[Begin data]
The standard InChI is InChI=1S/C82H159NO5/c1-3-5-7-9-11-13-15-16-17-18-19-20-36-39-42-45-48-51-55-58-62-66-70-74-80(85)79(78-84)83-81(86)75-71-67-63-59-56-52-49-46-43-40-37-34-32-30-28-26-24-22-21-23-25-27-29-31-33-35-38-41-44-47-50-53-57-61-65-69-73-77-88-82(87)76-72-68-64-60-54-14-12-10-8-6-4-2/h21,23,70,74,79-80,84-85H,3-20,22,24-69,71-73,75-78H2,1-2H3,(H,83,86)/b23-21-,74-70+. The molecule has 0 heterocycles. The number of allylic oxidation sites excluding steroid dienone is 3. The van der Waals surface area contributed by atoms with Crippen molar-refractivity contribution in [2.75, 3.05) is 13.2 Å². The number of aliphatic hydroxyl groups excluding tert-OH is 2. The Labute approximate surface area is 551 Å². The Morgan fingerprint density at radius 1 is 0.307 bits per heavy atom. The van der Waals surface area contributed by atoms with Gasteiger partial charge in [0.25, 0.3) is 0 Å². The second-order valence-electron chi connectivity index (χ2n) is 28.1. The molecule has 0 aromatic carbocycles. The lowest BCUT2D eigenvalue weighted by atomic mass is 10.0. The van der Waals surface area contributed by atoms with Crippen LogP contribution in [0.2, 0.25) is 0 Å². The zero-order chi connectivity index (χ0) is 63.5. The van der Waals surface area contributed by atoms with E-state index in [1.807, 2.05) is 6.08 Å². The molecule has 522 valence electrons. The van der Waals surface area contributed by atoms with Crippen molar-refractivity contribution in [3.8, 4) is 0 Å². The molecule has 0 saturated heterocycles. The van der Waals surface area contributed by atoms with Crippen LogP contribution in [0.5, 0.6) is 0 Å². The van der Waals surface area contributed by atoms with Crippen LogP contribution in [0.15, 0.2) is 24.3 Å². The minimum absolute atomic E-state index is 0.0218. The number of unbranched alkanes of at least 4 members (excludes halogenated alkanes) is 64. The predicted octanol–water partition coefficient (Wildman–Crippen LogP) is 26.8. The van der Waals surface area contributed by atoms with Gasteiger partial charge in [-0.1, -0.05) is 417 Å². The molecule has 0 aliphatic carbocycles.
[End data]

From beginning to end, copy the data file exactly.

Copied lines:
The standard InChI is InChI=1S/C82H159NO5/c1-3-5-7-9-11-13-15-16-17-18-19-20-36-39-42-45-48-51-55-58-62-66-70-74-80(85)79(78-84)83-81(86)75-71-67-63-59-56-52-49-46-43-40-37-34-32-30-28-26-24-22-21-23-25-27-29-31-33-35-38-41-44-47-50-53-57-61-65-69-73-77-88-82(87)76-72-68-64-60-54-14-12-10-8-6-4-2/h21,23,70,74,79-80,84-85H,3-20,22,24-69,71-73,75-78H2,1-2H3,(H,83,86)/b23-21-,74-70+. The molecule has 0 heterocycles. The number of allylic oxidation sites excluding steroid dienone is 3. The van der Waals surface area contributed by atoms with Crippen molar-refractivity contribution in [2.75, 3.05) is 13.2 Å². The number of aliphatic hydroxyl groups excluding tert-OH is 2. The Labute approximate surface area is 551 Å². The Morgan fingerprint density at radius 1 is 0.307 bits per heavy atom. The van der Waals surface area contributed by atoms with Gasteiger partial charge in [0.25, 0.3) is 0 Å². The second-order valence-electron chi connectivity index (χ2n) is 28.1. The molecule has 0 aromatic carbocycles. The lowest BCUT2D eigenvalue weighted by atomic mass is 10.0. The van der Waals surface area contributed by atoms with Crippen LogP contribution in [0.2, 0.25) is 0 Å². The zero-order chi connectivity index (χ0) is 63.5. The van der Waals surface area contributed by atoms with E-state index in [1.807, 2.05) is 6.08 Å². The molecule has 522 valence electrons. The van der Waals surface area contributed by atoms with Crippen molar-refractivity contribution in [3.8, 4) is 0 Å². The molecule has 0 saturated heterocycles. The van der Waals surface area contributed by atoms with Crippen LogP contribution in [0.5, 0.6) is 0 Å². The van der Waals surface area contributed by atoms with Crippen LogP contribution in [0.15, 0.2) is 24.3 Å². The minimum absolute atomic E-state index is 0.0218. The number of unbranched alkanes of at least 4 members (excludes halogenated alkanes) is 64. The predicted octanol–water partition coefficient (Wildman–Crippen LogP) is 26.8. The van der Waals surface area contributed by atoms with Gasteiger partial charge in [-0.1, -0.05) is 417 Å². The molecule has 0 aliphatic carbocycles.